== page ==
I recently had the pleasure of speaking at the UN Food Systems Pre-Summit in Rome on the topic of nutrition. The event helps to set the stage for the culminating global event in September by bringing together diverse actors from around the world to leverage the power of food systems to deliver progress on all 17 Sustainable Development Goals (SDGs), many of which I’m glad to say The Consumer Goods Forum (CGF) members, through our Coalitions of Action, are working on. One such Coalition, Collaboration for Healthier Lives (CHL), has been playing a key role in supporting Track 1 of the UN Food Systems Summit (UNFSS) and is helping to raise the bar on workforce nutrition, a key theme within the Summit. Personally, I was delighted to be involved in the event, because we recognise the workplace as an optimal point of intervention to contribute to the improved health and wellbeing of individuals and 2021 needs to be about implementing actions that deliver positive impacts.
2021 is a critical year for so many reasons. Not only is it the one-year anniversary for all of our Coalitions at the CGF, but there is also the UNFSS, Nutrition for Growth Summit and it marks the halfway point in the UN’s Decade of Action on Nutrition. It also marks the anniversary of our collaboration with the Global Alliance for Improved Nutrition (GAIN) in creating the Workforce Nutrition Alliance. As we continue to drive our efforts with key partners and stakeholders, it is important for the CGF to align with global organisations such as the UN and GAIN to help pave the way for discussions and actions in working towards the Sustainable Development Goals, while tackling some of the biggest challenges facing our industry and the world today.
Of these global challenges, health is among those at the forefront. There is significant pressure on existing health care structures, which is even further heightened by global economic burdens. The Covid-19 pandemic has intensified these challenges, and people in communities across the globe expect not only the public sector, but also the private sector to play their part in addressing these crucial issues. Now more than ever, health and wellbeing are top of mind worldwide, and the numbers are staggering. One in three people around the world are malnourished, and over two billion of the world’s population are overweight or obese. Most of the world’s 3.4 billion workers are unwell, with 76% reporting they are struggling with their wellbeing. Not only do we need to take action, we need to act with urgency.
When the CGF joined forces with the GAIN to co-launch the Workforce Nutrition Alliance, we aimed to support employers to adopt and build better workforce nutrition programmes, that ensure a healthy workforce today, and strong competitiveness into the future. In July 2021, the Alliance supported the organisation of a UNFSS Pre-Summit Affiliated Session, bringing together leaders from government, civil society, the private sector and non-governmental organisations, to delve into the topic of access to nutrition through the workplace. More specifically, the event aimed to address how the private sector can be leveraged to tackle global malnutrition, exploring the key role of workforce nutrition programmes. The session marked an important opportunity for the CGF to champion private sector action and the work of the Alliance, in a multi-stakeholder conversation on an influential global platform.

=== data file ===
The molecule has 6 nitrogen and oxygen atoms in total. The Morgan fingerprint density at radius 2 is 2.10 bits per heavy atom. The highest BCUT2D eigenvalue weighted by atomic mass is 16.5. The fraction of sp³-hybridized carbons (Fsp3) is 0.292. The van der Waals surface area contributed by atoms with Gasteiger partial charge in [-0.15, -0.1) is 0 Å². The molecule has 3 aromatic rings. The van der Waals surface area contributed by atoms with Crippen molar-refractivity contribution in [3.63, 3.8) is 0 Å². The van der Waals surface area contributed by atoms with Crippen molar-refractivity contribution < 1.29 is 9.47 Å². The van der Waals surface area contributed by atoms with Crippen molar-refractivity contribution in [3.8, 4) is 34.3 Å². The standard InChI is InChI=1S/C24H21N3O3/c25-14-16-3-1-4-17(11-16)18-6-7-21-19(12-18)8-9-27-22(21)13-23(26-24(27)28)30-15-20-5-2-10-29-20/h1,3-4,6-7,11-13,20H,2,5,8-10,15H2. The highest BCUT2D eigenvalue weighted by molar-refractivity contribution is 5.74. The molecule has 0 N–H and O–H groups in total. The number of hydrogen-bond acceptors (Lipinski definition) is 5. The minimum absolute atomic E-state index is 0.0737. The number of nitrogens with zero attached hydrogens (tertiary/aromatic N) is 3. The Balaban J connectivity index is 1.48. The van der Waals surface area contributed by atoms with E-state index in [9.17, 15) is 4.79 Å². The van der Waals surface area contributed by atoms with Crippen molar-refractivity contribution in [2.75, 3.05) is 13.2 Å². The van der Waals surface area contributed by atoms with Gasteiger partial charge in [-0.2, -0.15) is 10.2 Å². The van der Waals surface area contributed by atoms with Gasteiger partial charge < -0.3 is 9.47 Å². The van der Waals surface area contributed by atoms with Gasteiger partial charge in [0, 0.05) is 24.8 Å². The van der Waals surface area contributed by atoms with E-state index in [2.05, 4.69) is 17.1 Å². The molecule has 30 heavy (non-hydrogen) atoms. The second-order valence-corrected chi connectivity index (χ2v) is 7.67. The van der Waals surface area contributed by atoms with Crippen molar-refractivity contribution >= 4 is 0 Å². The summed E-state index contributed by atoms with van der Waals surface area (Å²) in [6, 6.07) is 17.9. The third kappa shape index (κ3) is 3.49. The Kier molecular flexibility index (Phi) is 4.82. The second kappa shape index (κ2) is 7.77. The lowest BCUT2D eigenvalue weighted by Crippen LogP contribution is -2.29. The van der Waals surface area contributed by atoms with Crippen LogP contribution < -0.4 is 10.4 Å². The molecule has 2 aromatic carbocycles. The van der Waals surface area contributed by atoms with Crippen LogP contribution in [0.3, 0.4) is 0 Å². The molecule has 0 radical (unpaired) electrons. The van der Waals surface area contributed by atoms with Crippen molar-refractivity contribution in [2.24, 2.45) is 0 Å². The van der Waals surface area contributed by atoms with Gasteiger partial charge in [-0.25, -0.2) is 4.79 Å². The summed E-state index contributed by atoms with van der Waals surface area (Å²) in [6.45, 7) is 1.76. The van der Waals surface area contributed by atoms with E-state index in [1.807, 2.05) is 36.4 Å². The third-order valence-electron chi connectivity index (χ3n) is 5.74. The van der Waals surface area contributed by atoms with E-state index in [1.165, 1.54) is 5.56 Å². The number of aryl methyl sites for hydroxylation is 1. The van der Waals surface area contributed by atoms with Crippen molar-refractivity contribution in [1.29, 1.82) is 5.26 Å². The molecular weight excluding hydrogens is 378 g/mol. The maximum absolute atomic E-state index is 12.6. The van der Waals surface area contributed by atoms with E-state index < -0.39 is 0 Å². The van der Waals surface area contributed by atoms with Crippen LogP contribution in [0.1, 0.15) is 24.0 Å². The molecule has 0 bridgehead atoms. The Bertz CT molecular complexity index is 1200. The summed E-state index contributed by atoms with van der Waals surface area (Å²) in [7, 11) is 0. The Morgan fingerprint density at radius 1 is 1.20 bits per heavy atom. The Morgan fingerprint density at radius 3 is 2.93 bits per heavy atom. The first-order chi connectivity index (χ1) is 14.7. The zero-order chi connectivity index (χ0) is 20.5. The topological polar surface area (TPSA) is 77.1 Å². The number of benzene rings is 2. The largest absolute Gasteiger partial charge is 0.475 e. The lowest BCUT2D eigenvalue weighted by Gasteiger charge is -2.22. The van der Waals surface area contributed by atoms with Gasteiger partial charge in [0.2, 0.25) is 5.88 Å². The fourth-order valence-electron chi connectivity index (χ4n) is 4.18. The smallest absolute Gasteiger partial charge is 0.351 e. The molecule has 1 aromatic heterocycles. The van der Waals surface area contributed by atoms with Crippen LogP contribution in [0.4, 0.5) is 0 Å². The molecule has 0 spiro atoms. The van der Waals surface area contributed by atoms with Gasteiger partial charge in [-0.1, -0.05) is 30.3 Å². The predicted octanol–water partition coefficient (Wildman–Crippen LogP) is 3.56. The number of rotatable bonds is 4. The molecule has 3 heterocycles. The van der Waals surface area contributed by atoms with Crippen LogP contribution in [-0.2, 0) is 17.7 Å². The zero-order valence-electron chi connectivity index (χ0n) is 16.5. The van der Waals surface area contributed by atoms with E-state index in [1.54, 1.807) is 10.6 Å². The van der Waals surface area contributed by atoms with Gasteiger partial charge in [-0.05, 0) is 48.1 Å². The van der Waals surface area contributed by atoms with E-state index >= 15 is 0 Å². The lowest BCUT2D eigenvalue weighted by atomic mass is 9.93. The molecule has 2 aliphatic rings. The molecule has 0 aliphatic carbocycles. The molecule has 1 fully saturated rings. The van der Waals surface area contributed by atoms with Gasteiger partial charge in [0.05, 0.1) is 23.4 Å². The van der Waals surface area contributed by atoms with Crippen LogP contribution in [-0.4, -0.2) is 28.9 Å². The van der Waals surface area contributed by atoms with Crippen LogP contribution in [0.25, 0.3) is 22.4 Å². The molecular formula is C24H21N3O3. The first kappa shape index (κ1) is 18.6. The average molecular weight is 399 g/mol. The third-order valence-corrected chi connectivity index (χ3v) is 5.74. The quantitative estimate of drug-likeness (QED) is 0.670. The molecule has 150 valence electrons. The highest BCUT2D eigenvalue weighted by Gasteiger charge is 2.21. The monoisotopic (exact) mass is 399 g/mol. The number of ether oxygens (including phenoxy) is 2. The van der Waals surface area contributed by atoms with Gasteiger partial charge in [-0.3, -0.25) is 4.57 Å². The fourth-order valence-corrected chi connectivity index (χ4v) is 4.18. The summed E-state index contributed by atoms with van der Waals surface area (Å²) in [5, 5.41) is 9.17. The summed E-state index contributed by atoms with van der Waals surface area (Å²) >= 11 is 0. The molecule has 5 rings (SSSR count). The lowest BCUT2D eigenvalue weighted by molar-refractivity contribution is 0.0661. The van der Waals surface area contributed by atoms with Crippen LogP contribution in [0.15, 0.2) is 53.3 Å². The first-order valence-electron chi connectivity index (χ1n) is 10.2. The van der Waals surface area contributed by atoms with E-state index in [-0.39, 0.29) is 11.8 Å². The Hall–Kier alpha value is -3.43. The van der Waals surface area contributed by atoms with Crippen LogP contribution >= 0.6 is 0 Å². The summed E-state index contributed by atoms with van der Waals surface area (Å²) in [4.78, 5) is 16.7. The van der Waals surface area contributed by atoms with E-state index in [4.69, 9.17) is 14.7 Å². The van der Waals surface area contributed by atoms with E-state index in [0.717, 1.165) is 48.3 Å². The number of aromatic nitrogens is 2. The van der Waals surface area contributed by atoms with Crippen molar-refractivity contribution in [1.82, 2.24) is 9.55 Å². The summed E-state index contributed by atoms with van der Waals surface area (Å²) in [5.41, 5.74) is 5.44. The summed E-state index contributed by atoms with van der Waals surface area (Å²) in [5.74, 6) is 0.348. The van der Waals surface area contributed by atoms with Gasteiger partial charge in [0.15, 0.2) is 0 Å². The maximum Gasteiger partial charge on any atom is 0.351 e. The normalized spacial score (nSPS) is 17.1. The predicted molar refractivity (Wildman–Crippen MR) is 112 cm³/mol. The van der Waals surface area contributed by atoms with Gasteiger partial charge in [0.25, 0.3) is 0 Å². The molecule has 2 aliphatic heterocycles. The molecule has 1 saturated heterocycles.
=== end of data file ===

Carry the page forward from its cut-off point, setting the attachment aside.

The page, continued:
Employers often struggle with how to begin the process of enhancing nutrition for their employees, what steps to take, and where to access information and knowledge. The Workforce Nutrition Alliance fills this gap by offering tools and resources that any employer can use to make the process simple and easy. By covering the four pillars of workforce nutrition: healthy food at work, nutrition education, nutrition health checks, and breastfeeding support, the Alliance aims to positively impact three million employees in their organisations and supply chains by 2025.
Today’s consumer goods retailers and brands are important employers within communities around the world. There is a clear case for our industry to play an active role in supporting employees to live healthier lives, with close to 60% of the world’s population spending one third of their time at work during their adult life. We at the CGF therefore understand the value for our members in investing in the wellbeing of their employees, including their nutritional health. Poor diet leads to low concentration, absenteeism, staff turnover, low productivity and accidents, and poorly fed employees cost employers up to 850 billion dollars a year. Whereas, for example, evidence shows an at least 3:1 return on investment for employers through cost savings, when investing in workplace breastfeeding support programmes. So, investing in workforce nutrition is not only the responsible thing for employers to do, it also leads to healthier business. It is a clear win-win.
The global workforce has never been in greater need of health and wellbeing support and we need to ensure that our industry continues to play our part to enable a culture of health and wellbeing, including nutrition. My hope is that more and more CGF members and beyond will leverage the free tools and resources available to build their capacity and strengthen their ability to enhance their workforce nutrition programmes. We look forward to further driving collective efforts to help employees across the globe pursue healthier lifestyle choices and diets, while in turn, driving healthier businesses and a healthier world.
You can also learn more about our work at the upcoming Sustainable Retail Summit, where CHL and workforce nutrition will be high on the agenda.